But in the South and Southeast there is only one winner: the Five Star Movement, which won 49 percent of the vote in Campania, 48 percent in Sicily, 44 percent in Apulia, 43 percent in Calabria and the Basilicata, and 42 percent in Sardinia. The M5S will control more than a third of the seats in parliament, with 225 of 630 in the Chamber of Deputies and over 100 in the 315-seat Senate.
The Five Star Movement exploited the fact that it has yet to join a government in Rome, and benefited above all from widespread dissatisfaction with the other parties. M5S, which pursues a hard-right course on refugee policy and the selection of its international allies, claims to be a party that is “neither left nor right.” M5S did well among young voters, who have only experienced governments led by the PD and Forza Italia while unemployment has destroyed entire regions and forced many young people to emigrate.
The 31-year-old de Maio attempted during the election campaign to present M5S as ready for government. He spoke in front of top businessmen and investors and downplayed his party’s traditional anti-EU stance. The party also eliminated a passage from its programme banning the formation of coalitions with other parties. “It is time to enter government,” stated de Maio. His party would not “leave Italy in chaos,” but would hold consultations with all political forces.
In the EU, the media and on financial markets, the Italian election result triggered unrest. On the same day that a decision in favour of a continuation of the Merkel government in Germany was finalised after more than five months, a new crisis broke out—in Italy.
Germany’s Süddeutsche Zeitung remarked that the election results were “bad for Italy and bad for Europe.” Since Brexit, “the third most important country in the EU, and once the most European friendly of all” now threatens “to go off the rails with an irrational, anti-European populism.” Handelsblatt warned, “After the Italian election, the country risks a debt collapse.” France’s Le Monde described the result as an “earthquake,” while la Depeche feared that Italy could become “an ungovernable country.”
Future developments are largely in the hands of President Sergio Materella, a 76-year-old jurist and PD politician. He is holding back-room talks with the political parties and will task one with forming the government, which, if successful, will have to secure Materella’s approval of the cabinet before it is voted on by parliament. An initial indication is expected on March 23, when parliament’s two chambers meet for the first time and elect their presidents.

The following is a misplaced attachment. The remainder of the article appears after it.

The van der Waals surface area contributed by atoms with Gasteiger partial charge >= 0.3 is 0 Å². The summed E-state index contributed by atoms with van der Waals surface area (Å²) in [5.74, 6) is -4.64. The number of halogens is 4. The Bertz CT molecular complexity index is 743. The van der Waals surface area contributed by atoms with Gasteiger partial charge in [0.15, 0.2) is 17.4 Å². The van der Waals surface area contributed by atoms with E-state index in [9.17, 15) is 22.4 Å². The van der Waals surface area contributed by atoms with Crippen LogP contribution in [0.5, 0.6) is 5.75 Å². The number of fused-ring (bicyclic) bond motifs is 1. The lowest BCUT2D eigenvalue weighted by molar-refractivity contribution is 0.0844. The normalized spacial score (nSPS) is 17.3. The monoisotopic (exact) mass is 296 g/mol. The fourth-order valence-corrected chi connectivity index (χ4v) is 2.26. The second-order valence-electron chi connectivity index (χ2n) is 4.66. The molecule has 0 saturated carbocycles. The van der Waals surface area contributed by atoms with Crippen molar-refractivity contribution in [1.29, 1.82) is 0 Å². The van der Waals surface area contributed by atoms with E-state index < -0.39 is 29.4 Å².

The Italian election outcome is the result of the deep-going dissatisfaction among the population with all previous governments. The dominant feelings are anger and disappointment with parties that call themselves left but carry out the bidding of the banks and major corporations.
In Italy, Matteo Renzi and Paolo Gentiloni have imposed the dictates of the banks and corporations with the assistance of the Jobs Act labour market reform, the slashing of anti-poverty programs for the elderly and social spending cuts. They actively participated in NATO’s military build-up and the militarisation of the EU, and backed the war threats against Russia. In Libya, a former Italian colony, Foreign Minister Marco Minniti (PD) concluded a pact with the Libyan coastguard to block refugees from crossing the Mediterranean.
The PD’s electoral debacle is due above all to this right-wing, anti-worker record. Given the absence of a progressive and socialist alternative, right-wing parties were able to profit in the election.
The electoral alliance Potere al Popolo (Power to the People, PaP), secured just 1 percent of the vote. Having served as a fig leaf for right-wing governments for years, the pseudo-left is no longer capable of presenting itself as an alternative. Its role models include Alexis Tsipras of Syriza, who as Greek prime minister has imposed a vicious austerity programme.
Rifondazione Comunista, the chief political force behind PaP, was a member of Romano Prodi’s government from 2006 to 2008, which laid the groundwork for the current policies of war and social austerity. Immediately thereafter, the rise of the Five Star Movement began.